Sigourney Weaver steals the limelight in this beautifully shot adaptation of Joanna Rakoff’s best-selling memoir about her year working in New York for JD Salinger’s literary agent.
Canadian writer-director Philippe Falardeau (director of Oscar-nominated Monsieur Lazhar) has adapted Rakoff’s coming-of-age memoir with a focus on cinematography and ’90s nostalgia in this film that captures New York and the publishing world on the cusp of the digital age.
Intelligent but naïve, Joanna (Margaret Qualley) lands in New York in 1995 full of romantic dreams of a literary life, putting both her studies at Berkeley and her boyfriend (Hamza Haq) on hold.
She quickly falls into an almost implausibly blissful bohemian lifestyle – crashing with a friend (Seána Kerslake) before moving in with an aspiring writer she meets in a socialist bookstore (Douglas Booth). She also lands a dream entry-level job in the publishing world – working as an assistant to Margaret (Sigourney Weaver), an old-school literary agent who represents some of the most significant authors of the 20th century.
Margaret (masterfully played by Weaver) is a complicated, multi-layered professional who, having risen to the top of her field in an analog world, harbours deep misgivings about such newfangled technology as the internet and email.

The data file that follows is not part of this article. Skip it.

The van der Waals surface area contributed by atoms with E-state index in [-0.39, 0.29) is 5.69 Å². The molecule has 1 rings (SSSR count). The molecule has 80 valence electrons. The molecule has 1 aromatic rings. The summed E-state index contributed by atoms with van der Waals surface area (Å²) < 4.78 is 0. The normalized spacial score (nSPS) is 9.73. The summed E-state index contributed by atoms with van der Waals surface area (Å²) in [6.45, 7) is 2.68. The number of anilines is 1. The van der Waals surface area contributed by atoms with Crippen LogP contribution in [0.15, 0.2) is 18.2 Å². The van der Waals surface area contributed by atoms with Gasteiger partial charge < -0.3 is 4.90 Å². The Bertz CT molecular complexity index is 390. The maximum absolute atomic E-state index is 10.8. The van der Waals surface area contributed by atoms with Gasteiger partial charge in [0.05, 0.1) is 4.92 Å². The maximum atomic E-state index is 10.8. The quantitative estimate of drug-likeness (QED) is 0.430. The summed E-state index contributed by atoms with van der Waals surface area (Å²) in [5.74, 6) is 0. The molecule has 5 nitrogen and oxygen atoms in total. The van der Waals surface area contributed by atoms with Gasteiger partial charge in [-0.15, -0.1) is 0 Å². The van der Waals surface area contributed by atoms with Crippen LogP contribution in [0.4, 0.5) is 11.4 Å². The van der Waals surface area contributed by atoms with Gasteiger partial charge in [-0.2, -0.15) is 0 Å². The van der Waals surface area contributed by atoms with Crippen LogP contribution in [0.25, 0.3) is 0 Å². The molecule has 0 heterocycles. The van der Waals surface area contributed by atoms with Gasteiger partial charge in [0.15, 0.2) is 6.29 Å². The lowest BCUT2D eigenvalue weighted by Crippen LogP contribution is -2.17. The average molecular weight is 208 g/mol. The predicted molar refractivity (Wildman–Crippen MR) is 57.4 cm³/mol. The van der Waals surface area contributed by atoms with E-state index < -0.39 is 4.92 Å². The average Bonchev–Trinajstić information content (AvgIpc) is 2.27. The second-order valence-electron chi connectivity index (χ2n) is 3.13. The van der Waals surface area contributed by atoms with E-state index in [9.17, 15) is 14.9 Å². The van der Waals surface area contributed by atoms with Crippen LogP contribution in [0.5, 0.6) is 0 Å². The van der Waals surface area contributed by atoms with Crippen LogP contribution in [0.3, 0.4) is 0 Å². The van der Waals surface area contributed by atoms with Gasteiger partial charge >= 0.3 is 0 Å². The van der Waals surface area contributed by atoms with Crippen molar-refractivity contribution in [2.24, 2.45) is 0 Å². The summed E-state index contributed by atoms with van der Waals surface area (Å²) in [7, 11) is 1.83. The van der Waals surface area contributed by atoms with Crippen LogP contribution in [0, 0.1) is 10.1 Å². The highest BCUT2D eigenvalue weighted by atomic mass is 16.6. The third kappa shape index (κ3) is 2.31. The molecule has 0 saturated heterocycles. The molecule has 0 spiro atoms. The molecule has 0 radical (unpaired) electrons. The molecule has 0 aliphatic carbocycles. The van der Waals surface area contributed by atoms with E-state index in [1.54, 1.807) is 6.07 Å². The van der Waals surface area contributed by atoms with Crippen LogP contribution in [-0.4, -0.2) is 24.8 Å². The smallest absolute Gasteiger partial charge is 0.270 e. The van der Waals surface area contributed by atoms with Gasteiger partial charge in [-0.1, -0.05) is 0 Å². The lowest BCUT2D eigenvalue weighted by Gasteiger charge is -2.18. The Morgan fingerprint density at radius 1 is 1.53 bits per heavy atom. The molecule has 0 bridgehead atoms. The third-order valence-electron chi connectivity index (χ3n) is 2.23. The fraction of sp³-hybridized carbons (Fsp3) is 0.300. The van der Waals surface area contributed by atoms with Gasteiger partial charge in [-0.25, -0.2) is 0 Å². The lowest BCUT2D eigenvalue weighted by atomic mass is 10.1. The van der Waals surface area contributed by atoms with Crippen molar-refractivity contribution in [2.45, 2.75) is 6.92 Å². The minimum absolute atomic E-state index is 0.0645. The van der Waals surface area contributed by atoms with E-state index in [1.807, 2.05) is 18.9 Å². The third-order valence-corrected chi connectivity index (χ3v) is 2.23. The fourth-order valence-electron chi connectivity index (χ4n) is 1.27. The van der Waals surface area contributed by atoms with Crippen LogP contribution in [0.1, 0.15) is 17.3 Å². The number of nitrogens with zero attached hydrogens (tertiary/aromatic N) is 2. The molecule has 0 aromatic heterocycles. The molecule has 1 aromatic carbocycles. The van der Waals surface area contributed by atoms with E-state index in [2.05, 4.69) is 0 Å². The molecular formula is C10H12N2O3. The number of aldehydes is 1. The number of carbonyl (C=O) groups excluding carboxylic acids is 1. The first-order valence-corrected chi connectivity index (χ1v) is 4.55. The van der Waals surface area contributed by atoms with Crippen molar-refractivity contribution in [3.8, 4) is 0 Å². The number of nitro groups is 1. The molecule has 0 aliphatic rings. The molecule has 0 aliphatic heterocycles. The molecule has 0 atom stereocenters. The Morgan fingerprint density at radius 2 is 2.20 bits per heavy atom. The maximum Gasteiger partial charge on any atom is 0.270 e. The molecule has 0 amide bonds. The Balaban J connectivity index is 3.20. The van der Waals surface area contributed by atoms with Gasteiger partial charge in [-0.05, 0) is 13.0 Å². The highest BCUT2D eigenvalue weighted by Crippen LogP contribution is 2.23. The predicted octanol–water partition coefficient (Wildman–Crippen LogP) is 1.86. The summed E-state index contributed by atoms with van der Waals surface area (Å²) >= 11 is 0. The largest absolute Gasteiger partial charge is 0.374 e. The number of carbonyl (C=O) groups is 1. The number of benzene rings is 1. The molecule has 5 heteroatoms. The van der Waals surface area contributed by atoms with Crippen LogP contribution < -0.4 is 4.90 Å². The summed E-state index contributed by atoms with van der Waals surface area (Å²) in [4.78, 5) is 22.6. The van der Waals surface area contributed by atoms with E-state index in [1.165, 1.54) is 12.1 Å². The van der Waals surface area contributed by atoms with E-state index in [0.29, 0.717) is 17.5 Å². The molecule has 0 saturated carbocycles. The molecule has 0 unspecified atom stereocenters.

Alongside needing to master the quirks of using a typewriter and dictaphone, Joanna finds herself responsible for dealing with the fan mail generated by the agency’s star client, JD Salinger. Salinger is notoriously reclusive and delegates the task of dealing with the piles of letters sent to him each week to his literary agency. Joanna is instructed to reply to each letter with a standard response (originally penned by “Jerry” Salinger in 1963) before shredding the correspondence.
But the letters move Joanna, and the voices of Salinger’s readers prompt one of the highlights of the film. Falardeau gives various letter writers a face and a voice, scattering the narrative with small scenes in which the readers dictate their letters. These vignettes serve as potent reminders of the impact literature can have on readers’ lives. They also cleverly emphasise an aspect of the story which is relatively low-key – Joanna’s yearning to be a writer rather than working on the periphery of the literary world.
My Salinger Year looks beautiful – until reading the credits, this reviewer didn’t realise it was shot in Montreal rather than in New York. The costume and set design are delightful and work to heighten the nostalgic 1990s atmosphere, skilfully reinforcing the theme of an analogue world about to be overthrown by the digital age.
While the film is a relatively close adaptation of the events of Rakoff’s memoir, it depicts Joanna as directionless and almost insipid, swept along by life rather than knowing where her own path lies. The emotional terrain of the book is far more complicated and profound, the film leaving Joanna’s inner turmoil and ultimate growth more hinted at than convincingly translated onto the screen.
This film will appeal to viewers who love immersion in New York stories and insights into the literary world, but fans of Rakoff’s bestseller may find the screen version of story they remember a little muted.